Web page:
MEP backs lift-off for hi-tech scanner

AN INNOVATIVE technology firm could be held back by a lack of co-ordinated security at European airports.

AN INNOVATIVE technology firm could be held back by a lack of co-ordinated security at European airports.

North-east MEP Fiona Hall is lobbying the European Commission for a single set of rules governing security of liquids on aeroplanes following a visit to Sedgefield-based Kromek, which is developing X-ray imaging equipment that can detect explosives in liquids.

She claims the technology could lessen the inconvenience of passengers in transit, who at the moment are faced with confiscation of duty free liquids when they pass through a European airport.

She also believes it could help to alleviate security fears once the ban on liquids, aerosols and gels (LAGs) - due to expire in April - is lifted.

However, she said different rules across EU member states was making it harder for the firm to bring the technology to market.

“For Kromek to get this innovative bottle scanner fully on the market there needs to be one clear set of EU rules and not 27 different member state regulations.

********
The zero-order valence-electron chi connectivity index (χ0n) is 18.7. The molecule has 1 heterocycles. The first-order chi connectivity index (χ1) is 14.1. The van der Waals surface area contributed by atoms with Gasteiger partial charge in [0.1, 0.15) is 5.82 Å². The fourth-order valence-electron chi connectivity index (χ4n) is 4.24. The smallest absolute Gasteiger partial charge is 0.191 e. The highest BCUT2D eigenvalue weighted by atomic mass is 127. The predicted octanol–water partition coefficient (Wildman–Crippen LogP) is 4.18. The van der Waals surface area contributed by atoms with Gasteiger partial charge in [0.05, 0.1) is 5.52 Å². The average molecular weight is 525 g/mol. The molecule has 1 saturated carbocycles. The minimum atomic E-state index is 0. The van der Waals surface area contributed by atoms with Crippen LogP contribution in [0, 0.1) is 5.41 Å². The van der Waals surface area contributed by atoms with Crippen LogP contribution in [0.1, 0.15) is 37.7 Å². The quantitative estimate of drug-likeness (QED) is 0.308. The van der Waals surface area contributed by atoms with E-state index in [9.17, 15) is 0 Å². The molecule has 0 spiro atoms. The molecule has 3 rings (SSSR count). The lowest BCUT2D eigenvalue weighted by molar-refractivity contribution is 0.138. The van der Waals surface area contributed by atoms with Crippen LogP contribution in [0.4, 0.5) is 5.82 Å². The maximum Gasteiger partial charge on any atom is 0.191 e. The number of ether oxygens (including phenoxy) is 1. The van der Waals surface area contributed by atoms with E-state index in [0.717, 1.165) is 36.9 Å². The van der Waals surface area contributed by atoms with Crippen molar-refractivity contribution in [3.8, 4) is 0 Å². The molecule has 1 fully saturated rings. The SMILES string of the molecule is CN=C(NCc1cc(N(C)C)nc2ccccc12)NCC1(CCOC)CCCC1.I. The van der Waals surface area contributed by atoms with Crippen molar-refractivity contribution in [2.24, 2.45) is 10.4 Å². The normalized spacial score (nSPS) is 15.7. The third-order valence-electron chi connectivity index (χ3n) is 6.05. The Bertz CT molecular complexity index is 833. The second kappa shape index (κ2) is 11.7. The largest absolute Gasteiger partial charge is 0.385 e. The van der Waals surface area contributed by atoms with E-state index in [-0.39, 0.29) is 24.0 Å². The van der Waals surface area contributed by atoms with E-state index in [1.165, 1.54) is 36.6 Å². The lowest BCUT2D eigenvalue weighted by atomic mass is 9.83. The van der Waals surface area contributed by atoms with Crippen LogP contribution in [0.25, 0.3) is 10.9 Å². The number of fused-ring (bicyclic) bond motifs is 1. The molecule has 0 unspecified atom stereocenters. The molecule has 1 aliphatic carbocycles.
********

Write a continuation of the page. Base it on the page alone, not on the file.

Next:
“I will push the European Commission to come forward with proposals to provide a clear framework as a matter of urgency.

“The aim is to deliver freedom to travellers while improving security. Kromek’s technology allows this.”

She said this was a classic case of “needing more Europe” - a single European market for scanning technology that could help the development of local firms and bring more jobs to the North-east.

Established as a Durham University spin-out in 2003, Kromek has spent the majority of its time conducting research and development into areas such as security and medical - and now is ready to take its products to market.

Now Kromek is gearing up for a rapid expansion that will see 100 staff recruited in three years after winning a $4m contract with the US Department of Defense (DoD).

Under the agreement with the DoD, the company will supply equipment that can detect emissions from nuclear materials.

The firm is simultaneously planning full commercialisation of its X-ray imaging products in the medical, security, industrial inspection and defence markets with domestic airports a key market for its anti-terrorist equipment.

Kromek’s turnover in the year to April 2009 was £500,000 - but that figure is expected to run into millions over the next 12 months.

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